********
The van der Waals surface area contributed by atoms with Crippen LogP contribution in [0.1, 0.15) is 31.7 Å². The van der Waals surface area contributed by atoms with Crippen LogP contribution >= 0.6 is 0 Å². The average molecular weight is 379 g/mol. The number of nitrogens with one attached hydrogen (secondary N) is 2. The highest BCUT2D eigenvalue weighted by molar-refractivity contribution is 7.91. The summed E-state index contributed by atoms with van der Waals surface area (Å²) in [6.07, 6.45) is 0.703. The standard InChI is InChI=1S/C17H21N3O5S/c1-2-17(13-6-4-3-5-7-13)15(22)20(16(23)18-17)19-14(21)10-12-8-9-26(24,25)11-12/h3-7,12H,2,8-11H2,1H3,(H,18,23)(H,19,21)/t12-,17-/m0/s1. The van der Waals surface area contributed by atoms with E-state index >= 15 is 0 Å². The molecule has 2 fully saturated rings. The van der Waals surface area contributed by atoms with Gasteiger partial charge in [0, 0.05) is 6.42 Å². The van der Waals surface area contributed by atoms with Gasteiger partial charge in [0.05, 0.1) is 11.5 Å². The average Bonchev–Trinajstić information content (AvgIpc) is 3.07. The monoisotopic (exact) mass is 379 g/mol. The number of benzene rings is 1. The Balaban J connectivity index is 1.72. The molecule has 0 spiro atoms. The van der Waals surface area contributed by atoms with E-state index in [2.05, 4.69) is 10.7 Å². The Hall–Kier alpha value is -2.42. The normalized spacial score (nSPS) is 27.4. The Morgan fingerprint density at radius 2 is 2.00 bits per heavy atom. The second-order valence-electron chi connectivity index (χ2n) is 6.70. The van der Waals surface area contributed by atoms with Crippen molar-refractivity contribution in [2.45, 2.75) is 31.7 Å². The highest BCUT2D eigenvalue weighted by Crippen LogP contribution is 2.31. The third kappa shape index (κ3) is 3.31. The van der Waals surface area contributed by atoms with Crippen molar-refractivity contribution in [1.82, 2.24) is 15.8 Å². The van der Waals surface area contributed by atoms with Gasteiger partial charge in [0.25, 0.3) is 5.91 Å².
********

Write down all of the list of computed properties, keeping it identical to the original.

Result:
The van der Waals surface area contributed by atoms with Crippen LogP contribution in [0.1, 0.15) is 31.7 Å². The van der Waals surface area contributed by atoms with Crippen LogP contribution >= 0.6 is 0 Å². The average molecular weight is 379 g/mol. The number of nitrogens with one attached hydrogen (secondary N) is 2. The highest BCUT2D eigenvalue weighted by molar-refractivity contribution is 7.91. The summed E-state index contributed by atoms with van der Waals surface area (Å²) in [6.07, 6.45) is 0.703. The standard InChI is InChI=1S/C17H21N3O5S/c1-2-17(13-6-4-3-5-7-13)15(22)20(16(23)18-17)19-14(21)10-12-8-9-26(24,25)11-12/h3-7,12H,2,8-11H2,1H3,(H,18,23)(H,19,21)/t12-,17-/m0/s1. The van der Waals surface area contributed by atoms with E-state index >= 15 is 0 Å². The molecule has 2 fully saturated rings. The van der Waals surface area contributed by atoms with Gasteiger partial charge in [0, 0.05) is 6.42 Å². The van der Waals surface area contributed by atoms with Gasteiger partial charge in [0.05, 0.1) is 11.5 Å². The average Bonchev–Trinajstić information content (AvgIpc) is 3.07. The monoisotopic (exact) mass is 379 g/mol. The number of benzene rings is 1. The Balaban J connectivity index is 1.72. The molecule has 0 spiro atoms. The van der Waals surface area contributed by atoms with E-state index in [2.05, 4.69) is 10.7 Å². The Hall–Kier alpha value is -2.42. The normalized spacial score (nSPS) is 27.4. The Morgan fingerprint density at radius 2 is 2.00 bits per heavy atom. The second-order valence-electron chi connectivity index (χ2n) is 6.70. The van der Waals surface area contributed by atoms with Crippen molar-refractivity contribution in [2.45, 2.75) is 31.7 Å². The highest BCUT2D eigenvalue weighted by Crippen LogP contribution is 2.31. The third kappa shape index (κ3) is 3.31. The van der Waals surface area contributed by atoms with Crippen molar-refractivity contribution in [1.82, 2.24) is 15.8 Å². The van der Waals surface area contributed by atoms with Gasteiger partial charge in [0.25, 0.3) is 5.91 Å².